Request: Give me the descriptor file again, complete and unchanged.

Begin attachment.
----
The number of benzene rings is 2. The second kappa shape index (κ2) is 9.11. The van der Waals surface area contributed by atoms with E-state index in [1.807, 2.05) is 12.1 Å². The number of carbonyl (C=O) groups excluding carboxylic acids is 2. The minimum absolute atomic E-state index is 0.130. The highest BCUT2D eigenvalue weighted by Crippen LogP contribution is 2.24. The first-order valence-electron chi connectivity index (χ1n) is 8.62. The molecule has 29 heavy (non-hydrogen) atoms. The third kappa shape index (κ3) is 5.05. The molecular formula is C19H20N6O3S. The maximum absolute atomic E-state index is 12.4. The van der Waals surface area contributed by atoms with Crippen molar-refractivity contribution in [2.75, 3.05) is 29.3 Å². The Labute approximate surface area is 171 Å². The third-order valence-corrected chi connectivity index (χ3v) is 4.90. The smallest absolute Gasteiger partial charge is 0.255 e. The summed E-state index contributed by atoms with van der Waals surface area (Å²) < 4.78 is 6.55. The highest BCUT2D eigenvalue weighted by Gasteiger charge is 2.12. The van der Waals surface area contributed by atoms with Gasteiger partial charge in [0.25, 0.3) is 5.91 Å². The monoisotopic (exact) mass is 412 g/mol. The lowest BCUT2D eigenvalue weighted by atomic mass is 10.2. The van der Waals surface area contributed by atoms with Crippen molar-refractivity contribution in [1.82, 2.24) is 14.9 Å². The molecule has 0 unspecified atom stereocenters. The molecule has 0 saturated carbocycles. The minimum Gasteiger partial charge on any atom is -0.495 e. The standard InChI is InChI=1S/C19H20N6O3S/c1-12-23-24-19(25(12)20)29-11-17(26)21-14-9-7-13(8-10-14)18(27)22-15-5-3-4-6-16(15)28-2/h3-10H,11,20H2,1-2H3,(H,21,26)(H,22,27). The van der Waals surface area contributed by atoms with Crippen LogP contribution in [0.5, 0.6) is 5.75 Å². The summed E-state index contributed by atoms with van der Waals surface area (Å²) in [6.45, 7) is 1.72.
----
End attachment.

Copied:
The number of benzene rings is 2. The second kappa shape index (κ2) is 9.11. The van der Waals surface area contributed by atoms with E-state index in [1.807, 2.05) is 12.1 Å². The number of carbonyl (C=O) groups excluding carboxylic acids is 2. The minimum absolute atomic E-state index is 0.130. The highest BCUT2D eigenvalue weighted by Crippen LogP contribution is 2.24. The first-order valence-electron chi connectivity index (χ1n) is 8.62. The molecule has 29 heavy (non-hydrogen) atoms. The third kappa shape index (κ3) is 5.05. The molecular formula is C19H20N6O3S. The maximum absolute atomic E-state index is 12.4. The van der Waals surface area contributed by atoms with Crippen molar-refractivity contribution in [2.75, 3.05) is 29.3 Å². The Labute approximate surface area is 171 Å². The third-order valence-corrected chi connectivity index (χ3v) is 4.90. The smallest absolute Gasteiger partial charge is 0.255 e. The summed E-state index contributed by atoms with van der Waals surface area (Å²) < 4.78 is 6.55. The highest BCUT2D eigenvalue weighted by Gasteiger charge is 2.12. The van der Waals surface area contributed by atoms with Gasteiger partial charge in [0.25, 0.3) is 5.91 Å². The monoisotopic (exact) mass is 412 g/mol. The lowest BCUT2D eigenvalue weighted by atomic mass is 10.2. The van der Waals surface area contributed by atoms with Crippen molar-refractivity contribution in [1.82, 2.24) is 14.9 Å². The molecule has 0 unspecified atom stereocenters. The molecule has 0 saturated carbocycles. The minimum Gasteiger partial charge on any atom is -0.495 e. The standard InChI is InChI=1S/C19H20N6O3S/c1-12-23-24-19(25(12)20)29-11-17(26)21-14-9-7-13(8-10-14)18(27)22-15-5-3-4-6-16(15)28-2/h3-10H,11,20H2,1-2H3,(H,21,26)(H,22,27). The van der Waals surface area contributed by atoms with Crippen LogP contribution in [0.5, 0.6) is 5.75 Å². The summed E-state index contributed by atoms with van der Waals surface area (Å²) in [6.45, 7) is 1.72.